Ad portas of the constitutional referendum promoted by President Kaïs Said, which will be held on Monday, July 25, hundreds of people marched this Saturday in Tunisia against the constitutional reform proposed by the president, which would grant him more powers and eliminate the tools of counterweight and control to the Government. The protesters consider the reform illegal. In parallel, this Saturday also ends the diminished electoral campaign for the vote.
“Stop the coup!”, “Stop the autocratic government!”, shouted the hundreds of demonstrators gathered on Habib Bourguiba avenue, the main street in the center of Tunis.
On Monday, July 25, the constitutional referendum promoted by the Tunisian president, Kaïs Said, is scheduled to be held, seeking the approval of a reform of the Magna Carta that would grant him exceptional powers, in addition to throwing down the control mechanisms to the Executive.
Saturday’s protests were called by the opposition coalition, which includes the activist group Citizens Against the Coup and Ennahda, the leading Islamist opposition party.
Although this Saturday no violent acts were reported, during the marches that took place on Friday night in front of the Municipal Theater, led by civil society groups and smaller political groups, disturbances with batons and pepper spray were reported by the Police, who arrested at least nine people.
Despite the fact that the rejection of the referendum and the new constitutional reform proposal is substantial, the fractures between the opposition and civil organizations have put a damper on the unification of a discourse that brings together all sensitivities and mobilizes protests under the same pretext.
This Saturday the electoral campaign also ends with the participation of 46 parties, which mostly asked for the vote in favor of the text, unlike the opposition, which has chosen not to campaign so as not to “legitimize” the referendum and calls for abstention massive.
A controversial reform
Kaïs Said, who has governed since July 2021 by decree, presented on the night of June 30 a constitutional reform project which, according to the bulletin, would allow him to present bills and be solely responsible for proposing treaties and drafting budgets. of the State.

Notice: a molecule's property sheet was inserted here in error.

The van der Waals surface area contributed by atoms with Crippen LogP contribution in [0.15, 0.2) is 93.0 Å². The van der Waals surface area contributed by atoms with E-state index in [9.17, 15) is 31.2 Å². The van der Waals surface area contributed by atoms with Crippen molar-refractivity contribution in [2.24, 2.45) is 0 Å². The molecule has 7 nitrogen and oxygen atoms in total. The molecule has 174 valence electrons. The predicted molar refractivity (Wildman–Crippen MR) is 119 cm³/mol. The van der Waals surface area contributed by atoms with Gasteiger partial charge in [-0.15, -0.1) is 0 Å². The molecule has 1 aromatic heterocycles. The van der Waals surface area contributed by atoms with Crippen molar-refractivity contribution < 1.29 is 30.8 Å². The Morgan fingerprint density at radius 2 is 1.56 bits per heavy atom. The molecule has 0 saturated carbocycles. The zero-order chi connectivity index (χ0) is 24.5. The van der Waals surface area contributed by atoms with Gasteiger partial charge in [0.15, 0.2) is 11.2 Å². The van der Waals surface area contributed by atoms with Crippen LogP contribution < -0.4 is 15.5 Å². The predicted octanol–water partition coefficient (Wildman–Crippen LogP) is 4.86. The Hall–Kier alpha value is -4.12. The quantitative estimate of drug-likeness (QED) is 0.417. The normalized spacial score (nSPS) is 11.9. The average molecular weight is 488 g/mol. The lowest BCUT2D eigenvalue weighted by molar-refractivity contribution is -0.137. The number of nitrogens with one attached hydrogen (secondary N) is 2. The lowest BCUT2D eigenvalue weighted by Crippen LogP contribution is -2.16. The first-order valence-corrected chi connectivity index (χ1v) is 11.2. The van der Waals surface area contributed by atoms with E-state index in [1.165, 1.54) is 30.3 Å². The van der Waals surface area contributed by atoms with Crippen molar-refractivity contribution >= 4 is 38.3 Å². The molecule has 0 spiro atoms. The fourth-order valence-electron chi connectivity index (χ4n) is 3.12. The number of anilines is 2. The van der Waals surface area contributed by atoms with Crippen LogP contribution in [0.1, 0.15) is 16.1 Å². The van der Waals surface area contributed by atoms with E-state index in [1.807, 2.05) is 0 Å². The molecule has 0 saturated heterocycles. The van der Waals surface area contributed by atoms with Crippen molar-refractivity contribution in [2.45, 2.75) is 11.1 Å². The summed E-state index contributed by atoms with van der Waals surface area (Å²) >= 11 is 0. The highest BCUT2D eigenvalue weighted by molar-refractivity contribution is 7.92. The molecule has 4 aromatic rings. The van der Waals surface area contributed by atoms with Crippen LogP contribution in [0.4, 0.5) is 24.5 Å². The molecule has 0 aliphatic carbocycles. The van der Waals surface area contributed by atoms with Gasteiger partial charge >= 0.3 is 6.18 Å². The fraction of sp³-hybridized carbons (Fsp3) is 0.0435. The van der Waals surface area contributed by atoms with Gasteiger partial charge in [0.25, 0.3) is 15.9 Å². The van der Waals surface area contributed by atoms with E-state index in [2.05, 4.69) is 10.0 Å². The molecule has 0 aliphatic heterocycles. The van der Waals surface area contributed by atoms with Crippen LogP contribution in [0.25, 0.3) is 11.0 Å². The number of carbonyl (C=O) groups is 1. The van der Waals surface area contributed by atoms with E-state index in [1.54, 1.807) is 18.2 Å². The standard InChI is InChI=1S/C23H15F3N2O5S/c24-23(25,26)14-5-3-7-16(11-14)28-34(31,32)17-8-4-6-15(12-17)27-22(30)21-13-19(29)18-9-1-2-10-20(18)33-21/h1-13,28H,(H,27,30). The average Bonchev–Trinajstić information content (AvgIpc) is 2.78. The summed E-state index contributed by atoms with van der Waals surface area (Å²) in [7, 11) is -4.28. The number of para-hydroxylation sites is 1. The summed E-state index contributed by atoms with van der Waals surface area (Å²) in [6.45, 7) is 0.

Barely 10 days later, after enormous popular and opposition rejection, he presented a new text with minor modifications and asserted that “to err is human, but fortunately there is the possibility of correcting and revising.” However, the corrections did not convince either.
Then, the president proposed to reform religion: in the Magna Carta of 2014, the one he intends to change, it is established in its first article that “Tunisia is a free, independent and sovereign State, Islam is its religion, Arabic its language and the Republic its regime”.
In his proposal, Said does not speak of religion until the fifth article and his proposal is that “Tunisia forms part of the Islamic Ummah” and the State is “the only one that must work to achieve the objectives of Islam while preserving the soul and honor ”.
The ummah is the term used in the Koran to designate the Muslim community. If the modification is approved, the country would approach a secular position unprecedented in Arab countries, in practice it is very difficult to carry it out.
The Tunisian opposition is led by the Islamist Ennahda party, which won the last elections and has the support of Turkey and Qatar. The modification about what place Islam occupies, the majority confession in the country, is a controversial point to be discussed.
“The Tunisian people will deal a heavy blow to Said on the day of the illegal referendum and show him that they are not interested in his populist path,” said Nejib Chebbi, the head of the anti-referendum coalition.
Said’s movement is, for his political enemies, the definitive step towards an ultra-presidential Executive, in line with what happened a year ago, when the president decreed a state of emergency, relegated the prime minister, dissolved the elected Parliament and put an end to any option of legislative debate, a fact that the opposition classified as a coup d’état.
However, those measures against the Legislative took place after years of political and economic paralysis, so at first they were seen with good eyes.
But now, after the president’s authoritarian drift and a erosion of his political project, the signs of public enthusiasm for the referendum are quite limited.
The first referendum in the history of Tunisia
The choice of the date of July 25 for the referendum is not trivial. That day marks the 65th anniversary of the proclamation of the Tunisian Republic as well as the first anniversary since Said rebelled against the powers of the State.
This Saturday the polls have already opened in embassies and consulates abroad, where nearly 350,000 Tunisians are called to vote.
On Monday, between foreign and local residents, more than 9.2 million citizens are entitled to express with their vote, in the first referendum in the country’s history, if they want to change the 2014 Constitution, approved by consensus after the revolution of 2011 that ended with the fall of the dictator Zine el Abidine Ben Ali.
With Reuters, EFE and international media